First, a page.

For many women, the Saudi airport is the first time they see their husband in Arab dress (i.e., the thobe and ghutra).
For those American women reluctant to wear an abaya (the all-encompassing black cloak) and for those Saudi husbands who did not make an issue of the abaya prior to arriving, the intense public scrutiny that starts at the airport—given to a western woman who is accompanying a Saudi male—is usually the catalyst for the eventual covering up.
the Saudi-American relationship virtually always blossoms in the States, in a climate that allows dating, cohabitation, children out of wedlock, religious diversity, and a multitude of other Islamic sins which go unnoticed by Saudi relatives and religious leaders thousands of miles away.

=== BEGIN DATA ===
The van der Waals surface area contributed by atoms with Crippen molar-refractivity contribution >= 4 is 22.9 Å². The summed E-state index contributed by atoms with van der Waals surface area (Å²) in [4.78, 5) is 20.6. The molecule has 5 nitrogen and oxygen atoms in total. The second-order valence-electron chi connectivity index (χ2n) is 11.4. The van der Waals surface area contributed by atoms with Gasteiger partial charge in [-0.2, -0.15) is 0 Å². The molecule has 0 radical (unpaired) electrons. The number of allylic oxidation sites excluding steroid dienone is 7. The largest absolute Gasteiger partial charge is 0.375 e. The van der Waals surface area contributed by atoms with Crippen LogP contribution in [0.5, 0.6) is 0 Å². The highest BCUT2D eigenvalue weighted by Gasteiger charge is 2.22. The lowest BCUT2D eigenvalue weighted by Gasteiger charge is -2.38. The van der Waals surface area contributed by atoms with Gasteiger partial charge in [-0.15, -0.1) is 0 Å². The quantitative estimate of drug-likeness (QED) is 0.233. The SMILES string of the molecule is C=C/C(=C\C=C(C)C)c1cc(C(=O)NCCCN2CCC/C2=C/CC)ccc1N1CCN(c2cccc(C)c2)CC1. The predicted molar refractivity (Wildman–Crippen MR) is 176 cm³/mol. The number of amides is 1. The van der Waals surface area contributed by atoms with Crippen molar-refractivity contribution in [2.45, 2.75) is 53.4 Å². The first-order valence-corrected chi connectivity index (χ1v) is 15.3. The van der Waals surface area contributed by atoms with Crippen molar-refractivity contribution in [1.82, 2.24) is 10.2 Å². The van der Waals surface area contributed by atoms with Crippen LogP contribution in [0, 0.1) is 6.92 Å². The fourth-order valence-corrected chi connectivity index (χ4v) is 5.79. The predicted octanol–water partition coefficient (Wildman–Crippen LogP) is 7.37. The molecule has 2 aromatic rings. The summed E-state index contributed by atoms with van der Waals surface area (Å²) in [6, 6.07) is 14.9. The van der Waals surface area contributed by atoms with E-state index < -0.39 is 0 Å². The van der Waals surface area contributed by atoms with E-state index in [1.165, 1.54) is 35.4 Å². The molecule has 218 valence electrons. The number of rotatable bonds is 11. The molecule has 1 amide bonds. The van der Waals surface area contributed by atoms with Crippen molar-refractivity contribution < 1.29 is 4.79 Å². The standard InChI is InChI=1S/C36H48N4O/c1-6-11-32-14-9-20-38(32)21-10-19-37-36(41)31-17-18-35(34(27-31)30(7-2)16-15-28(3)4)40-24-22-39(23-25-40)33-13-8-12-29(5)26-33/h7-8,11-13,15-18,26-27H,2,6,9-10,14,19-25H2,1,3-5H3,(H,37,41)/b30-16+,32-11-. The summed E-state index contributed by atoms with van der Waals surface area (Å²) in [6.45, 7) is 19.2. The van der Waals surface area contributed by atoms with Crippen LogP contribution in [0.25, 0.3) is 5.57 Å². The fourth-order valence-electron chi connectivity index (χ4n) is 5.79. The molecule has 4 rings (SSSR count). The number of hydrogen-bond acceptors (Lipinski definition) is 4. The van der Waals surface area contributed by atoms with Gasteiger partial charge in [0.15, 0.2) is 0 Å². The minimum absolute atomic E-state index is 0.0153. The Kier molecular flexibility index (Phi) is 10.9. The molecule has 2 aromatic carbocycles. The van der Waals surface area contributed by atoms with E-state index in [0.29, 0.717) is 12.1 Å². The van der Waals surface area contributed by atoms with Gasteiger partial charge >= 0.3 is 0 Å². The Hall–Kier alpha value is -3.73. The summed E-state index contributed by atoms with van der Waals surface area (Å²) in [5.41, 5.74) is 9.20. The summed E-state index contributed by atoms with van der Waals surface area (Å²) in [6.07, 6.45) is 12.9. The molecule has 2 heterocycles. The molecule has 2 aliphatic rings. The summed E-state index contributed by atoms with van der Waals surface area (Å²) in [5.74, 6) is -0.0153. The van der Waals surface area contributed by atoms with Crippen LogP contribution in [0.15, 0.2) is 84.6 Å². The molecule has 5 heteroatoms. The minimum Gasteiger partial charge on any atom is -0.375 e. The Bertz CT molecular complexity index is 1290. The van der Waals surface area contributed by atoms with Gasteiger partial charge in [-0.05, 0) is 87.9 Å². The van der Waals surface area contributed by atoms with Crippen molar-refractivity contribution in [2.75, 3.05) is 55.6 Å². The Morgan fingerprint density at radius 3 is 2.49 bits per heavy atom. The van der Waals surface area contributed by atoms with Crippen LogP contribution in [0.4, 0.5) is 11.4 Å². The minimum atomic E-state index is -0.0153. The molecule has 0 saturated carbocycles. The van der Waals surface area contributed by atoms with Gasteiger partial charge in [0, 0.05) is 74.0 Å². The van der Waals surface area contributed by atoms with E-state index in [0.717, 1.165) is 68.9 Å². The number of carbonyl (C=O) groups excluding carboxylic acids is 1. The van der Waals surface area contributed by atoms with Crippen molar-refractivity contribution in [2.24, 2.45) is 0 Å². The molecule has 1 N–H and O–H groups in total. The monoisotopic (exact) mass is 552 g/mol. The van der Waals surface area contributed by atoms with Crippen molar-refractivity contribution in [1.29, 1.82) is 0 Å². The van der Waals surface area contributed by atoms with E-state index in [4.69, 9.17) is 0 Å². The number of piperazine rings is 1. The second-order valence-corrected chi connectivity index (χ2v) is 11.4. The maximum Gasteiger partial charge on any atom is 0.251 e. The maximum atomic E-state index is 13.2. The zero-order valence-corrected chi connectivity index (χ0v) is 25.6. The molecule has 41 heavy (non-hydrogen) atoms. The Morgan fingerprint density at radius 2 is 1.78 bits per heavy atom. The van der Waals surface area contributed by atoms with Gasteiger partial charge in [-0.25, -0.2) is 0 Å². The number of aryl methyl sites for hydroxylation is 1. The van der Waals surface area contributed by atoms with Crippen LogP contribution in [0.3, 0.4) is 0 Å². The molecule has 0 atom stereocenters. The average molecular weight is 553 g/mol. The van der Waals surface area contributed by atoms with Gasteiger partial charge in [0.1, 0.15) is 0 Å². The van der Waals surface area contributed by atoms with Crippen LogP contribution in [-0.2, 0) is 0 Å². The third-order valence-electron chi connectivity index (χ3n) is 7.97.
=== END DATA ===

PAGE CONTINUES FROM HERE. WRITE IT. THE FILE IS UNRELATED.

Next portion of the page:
Still others have drawn conclusions from their own experience and offered these for general use (see the posting of Standfree).
After a slow start, the discussion took off and now has 17,000 comments, or about four a day.
bitter experience teaches us that a particularly careful and in-depth preparation is called for.
During it the two fiancés will be helped to know and consciously "assume" the profound cultural and religious differences they will have to face, both between themselves and in relation to their respective families and the Muslim's original environment, to which they may possibly return after a period spent abroad.